In addition to the Certosa del Galluzzo (which I visited for the second time after many years) I have experience of some other Italian Carthusian monasteries, more or less famous: Pavia, Naples, Padula, Calci, Pontignano near Siena. In none of these have I been able to take advantage of a guided tour so complete and so easy to practice (but I haven't been from Pavia for decades, so things could have gotten much better there): summer and winter, every day of the week except Mondays, visits are possible at set times by accessing at the moment, without reservation (I don't know if, by reservation, guided tours are also possible in other languages).
This admirable service is due to the so-called "Community of San Leolino": a mixed community of lay people and religious, whose institutional seat is at the Pieve di San Leolino (Panzano, hamlet of the municipality of Greve in Chianti) and which was commissioned by Archbishop of Florence to administer the abbey after the departure of the last (Cistercian) monks in 2017.
This way, the peculiarity of the abbey can be fully known: the visit (included in the entrance ticket, at a fair price of 5 euros) lasts almost an hour and a half, and concerns all the practicable parts of the abbey (therefore, for example, not the dungeons).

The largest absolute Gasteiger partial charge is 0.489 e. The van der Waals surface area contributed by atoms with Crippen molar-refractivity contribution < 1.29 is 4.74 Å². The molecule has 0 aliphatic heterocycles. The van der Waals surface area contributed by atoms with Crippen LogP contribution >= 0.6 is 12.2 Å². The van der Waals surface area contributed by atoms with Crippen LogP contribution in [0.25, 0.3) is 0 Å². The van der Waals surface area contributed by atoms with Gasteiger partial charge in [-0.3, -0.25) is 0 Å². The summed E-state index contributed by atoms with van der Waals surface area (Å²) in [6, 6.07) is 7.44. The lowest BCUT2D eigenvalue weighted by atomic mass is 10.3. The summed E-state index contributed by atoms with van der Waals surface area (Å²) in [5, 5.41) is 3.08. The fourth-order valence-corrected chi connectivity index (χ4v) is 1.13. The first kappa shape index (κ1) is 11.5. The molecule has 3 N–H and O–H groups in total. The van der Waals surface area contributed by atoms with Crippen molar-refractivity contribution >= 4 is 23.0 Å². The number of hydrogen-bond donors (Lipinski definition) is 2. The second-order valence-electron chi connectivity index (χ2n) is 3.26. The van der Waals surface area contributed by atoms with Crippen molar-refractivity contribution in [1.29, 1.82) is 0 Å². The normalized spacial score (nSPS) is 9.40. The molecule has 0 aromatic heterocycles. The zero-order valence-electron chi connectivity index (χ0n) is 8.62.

The visitor is thus able to get to know the peculiarities of the attraction: the story of Niccolò Acciaioli, rich and influential Florentine merchant, founder of the Certosa, is illustrated. The precious frescoes by Pontormo are illustrated in depth, executed in 1523 in some arches of the larger cloister of the Certosa, and now brought to the building called "Palazzo Acciaioli". The frescoes are partly ruined by time, but in my opinion they have acquired a new charm through the white surfaces that have replaced the lost colors. The harsh discipline of the Carthusian monks is illustrated, as the distinction between full-fledged cloistered monks and the so-called "conversi" who can have links with the rest of the world: a distinction that is reflected among other things in that of the two juxtaposed churches, for cloistered and not. You can appreciate the fascinating succession of cloisters (three) from the smallest to the largest, which also here follows the rigorous architectural rule of the order founded by San Bruno of Cologne. You can visit one of the monks' cells, large and airy, also equipped with a personal garden, which somehow compensated them for their hard life of penance. You can admire the choir stalls in the cloistered church, with their precious inlays.
At the end, the visitor enjoys the satisfaction coming from having fully understood (as far as possible for a non-specialist) the functioning not only of this "machine" of penance and industriousness, but of all similar ones, scattered around the Europe.